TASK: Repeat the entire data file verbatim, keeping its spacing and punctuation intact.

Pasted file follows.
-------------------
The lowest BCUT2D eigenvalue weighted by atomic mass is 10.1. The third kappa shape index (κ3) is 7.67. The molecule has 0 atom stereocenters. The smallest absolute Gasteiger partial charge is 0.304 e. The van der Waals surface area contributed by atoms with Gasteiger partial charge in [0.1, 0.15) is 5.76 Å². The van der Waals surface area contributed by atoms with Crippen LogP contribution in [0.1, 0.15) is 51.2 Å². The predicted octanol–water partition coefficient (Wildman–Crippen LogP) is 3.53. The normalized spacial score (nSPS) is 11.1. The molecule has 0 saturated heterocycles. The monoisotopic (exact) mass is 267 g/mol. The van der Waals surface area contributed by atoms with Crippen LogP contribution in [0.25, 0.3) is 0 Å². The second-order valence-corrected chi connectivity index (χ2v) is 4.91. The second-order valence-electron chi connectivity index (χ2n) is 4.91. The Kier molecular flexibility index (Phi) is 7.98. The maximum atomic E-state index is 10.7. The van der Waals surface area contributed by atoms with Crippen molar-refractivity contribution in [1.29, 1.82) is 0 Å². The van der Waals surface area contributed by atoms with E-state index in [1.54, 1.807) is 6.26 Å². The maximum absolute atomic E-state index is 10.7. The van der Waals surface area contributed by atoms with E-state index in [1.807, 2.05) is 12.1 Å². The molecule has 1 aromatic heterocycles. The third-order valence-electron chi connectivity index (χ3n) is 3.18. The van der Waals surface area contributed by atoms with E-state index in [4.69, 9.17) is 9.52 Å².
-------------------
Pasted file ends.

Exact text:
The lowest BCUT2D eigenvalue weighted by atomic mass is 10.1. The third kappa shape index (κ3) is 7.67. The molecule has 0 atom stereocenters. The smallest absolute Gasteiger partial charge is 0.304 e. The van der Waals surface area contributed by atoms with Gasteiger partial charge in [0.1, 0.15) is 5.76 Å². The van der Waals surface area contributed by atoms with Crippen LogP contribution in [0.1, 0.15) is 51.2 Å². The predicted octanol–water partition coefficient (Wildman–Crippen LogP) is 3.53. The normalized spacial score (nSPS) is 11.1. The molecule has 0 saturated heterocycles. The monoisotopic (exact) mass is 267 g/mol. The van der Waals surface area contributed by atoms with Crippen LogP contribution in [0.25, 0.3) is 0 Å². The second-order valence-corrected chi connectivity index (χ2v) is 4.91. The second-order valence-electron chi connectivity index (χ2n) is 4.91. The Kier molecular flexibility index (Phi) is 7.98. The maximum atomic E-state index is 10.7. The van der Waals surface area contributed by atoms with Crippen molar-refractivity contribution in [1.29, 1.82) is 0 Å². The van der Waals surface area contributed by atoms with E-state index in [1.54, 1.807) is 6.26 Å². The maximum absolute atomic E-state index is 10.7. The van der Waals surface area contributed by atoms with E-state index in [1.807, 2.05) is 12.1 Å². The molecule has 1 aromatic heterocycles. The third-order valence-electron chi connectivity index (χ3n) is 3.18. The van der Waals surface area contributed by atoms with E-state index in [4.69, 9.17) is 9.52 Å².